Nationally, Wesleyan must again find its voice as a champion of liberal arts education as an essential part of our public culture. Our education system at the K–12 level is in disarray, and our best colleges and universities have a responsibility to bring new ideas to this broken system. Education in America has become a vehicle for preserving privilege, and it should be a vehicle for social advancement. Education at all levels should produce a spirit of freedom and advance the possibilities for meaningful equality. At Wesleyan we are fortunate to experience this spirit and the community to which it gives rise. But we must not let the experience become a luxury available only to the wealthy. We must protect need-blind admissions and enhance it.
In my first two months on campus we have prepared a plan to reduce dramatically the amount of money we ask students to borrow to attend our school. Starting with the frosh class entering in 2008, we will significantly decrease student indebtedness and entirely eliminate required borrowing for our neediest students by substituting grants for loans. All first-year students entering in the fall will have loan levels significantly reduced, and most students whose household income is under $40,000 will have Wesleyan grants instead of debt. Frankly, I wish we could do even more, but we cannot afford to do anything less. Wesleyan must not only preach, we must act. And so we will.
Since developing this plan, I have been greatly encouraged by the support already offered by our alumni and parents. From West Coast to East, we have received several generous gifts to the endowment that will support this initiative. In the last several weeks we have received more than $10 million in gifts to support student aid. Led by its thoughtful and resourceful Board of Trustees, the Wesleyan family is engaged, supportive, and generous because we, ourselves, have experienced the gift of the education offered here.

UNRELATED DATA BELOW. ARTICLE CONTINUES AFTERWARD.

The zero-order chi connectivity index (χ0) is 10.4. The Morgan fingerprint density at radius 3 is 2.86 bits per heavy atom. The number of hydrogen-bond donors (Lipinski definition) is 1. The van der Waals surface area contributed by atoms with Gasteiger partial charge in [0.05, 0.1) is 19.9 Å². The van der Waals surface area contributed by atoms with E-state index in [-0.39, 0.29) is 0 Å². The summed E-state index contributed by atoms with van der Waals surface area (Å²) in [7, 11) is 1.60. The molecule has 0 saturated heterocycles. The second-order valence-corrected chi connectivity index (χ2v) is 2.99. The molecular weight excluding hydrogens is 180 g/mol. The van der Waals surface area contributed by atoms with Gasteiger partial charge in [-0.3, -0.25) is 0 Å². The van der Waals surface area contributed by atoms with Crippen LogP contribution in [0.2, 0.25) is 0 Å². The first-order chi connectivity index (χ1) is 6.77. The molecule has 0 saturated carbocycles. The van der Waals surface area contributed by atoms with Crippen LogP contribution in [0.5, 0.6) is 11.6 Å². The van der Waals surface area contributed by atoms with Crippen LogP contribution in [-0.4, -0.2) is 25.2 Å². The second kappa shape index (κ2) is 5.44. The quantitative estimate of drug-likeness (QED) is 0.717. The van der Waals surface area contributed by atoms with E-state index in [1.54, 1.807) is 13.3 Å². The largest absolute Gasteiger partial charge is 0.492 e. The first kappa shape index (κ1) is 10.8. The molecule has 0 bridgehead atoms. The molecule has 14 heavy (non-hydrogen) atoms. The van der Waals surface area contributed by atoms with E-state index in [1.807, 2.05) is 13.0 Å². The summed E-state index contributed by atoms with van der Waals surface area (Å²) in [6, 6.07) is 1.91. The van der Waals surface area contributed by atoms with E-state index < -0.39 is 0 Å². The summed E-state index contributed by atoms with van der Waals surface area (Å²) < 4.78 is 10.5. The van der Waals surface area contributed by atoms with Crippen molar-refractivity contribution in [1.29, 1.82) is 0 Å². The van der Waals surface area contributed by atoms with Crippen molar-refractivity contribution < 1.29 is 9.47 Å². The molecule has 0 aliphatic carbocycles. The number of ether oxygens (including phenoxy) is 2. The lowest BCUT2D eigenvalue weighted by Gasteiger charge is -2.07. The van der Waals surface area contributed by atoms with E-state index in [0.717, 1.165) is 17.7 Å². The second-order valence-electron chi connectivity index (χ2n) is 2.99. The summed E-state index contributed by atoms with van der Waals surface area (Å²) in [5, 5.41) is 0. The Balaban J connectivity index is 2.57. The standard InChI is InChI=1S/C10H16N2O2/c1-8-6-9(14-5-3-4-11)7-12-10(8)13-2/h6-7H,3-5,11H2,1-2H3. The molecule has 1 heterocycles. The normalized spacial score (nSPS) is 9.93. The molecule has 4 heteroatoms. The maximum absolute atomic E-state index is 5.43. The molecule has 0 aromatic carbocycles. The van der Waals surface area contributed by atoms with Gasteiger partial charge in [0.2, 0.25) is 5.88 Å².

It is one of the great joys of my life to be here with my family, colleagues, teachers, and friends to accept the charge to be Wesleyan University’s 16th president. I believe that my alma mater stands for the best in progressive liberal arts education, teaching our community to think with purpose and passion, and then to connect that thinking to the world beyond our campus in ways that are fulfilling and effective. This is “a high and lofty goal,” to repeat the words that Victor Butterfield used when he was inaugurated as Wesleyan’s 11th president in 1943. In the middle of horrific global war, President Butterfield had the courage and faith to remind our community of the importance of liberal learning. During a time of crisis and a call to arms, he underscored the ideal of “perpetual learning” and “the humble restless search for truth in all experience.” When faced with profound and violent challenges, President Butterfield urged the Wesleyan community to preserve its ideals, and to “sail by the stars.”
We can do no less.
As one of America’s great institutions of higher education, Wesleyan University has a responsibility to contribute to making our public culture more thoughtful and more humane, more creative and more just. As your president, I pledge to join with you in making that contribution, and I joyfully accept the charge given me today.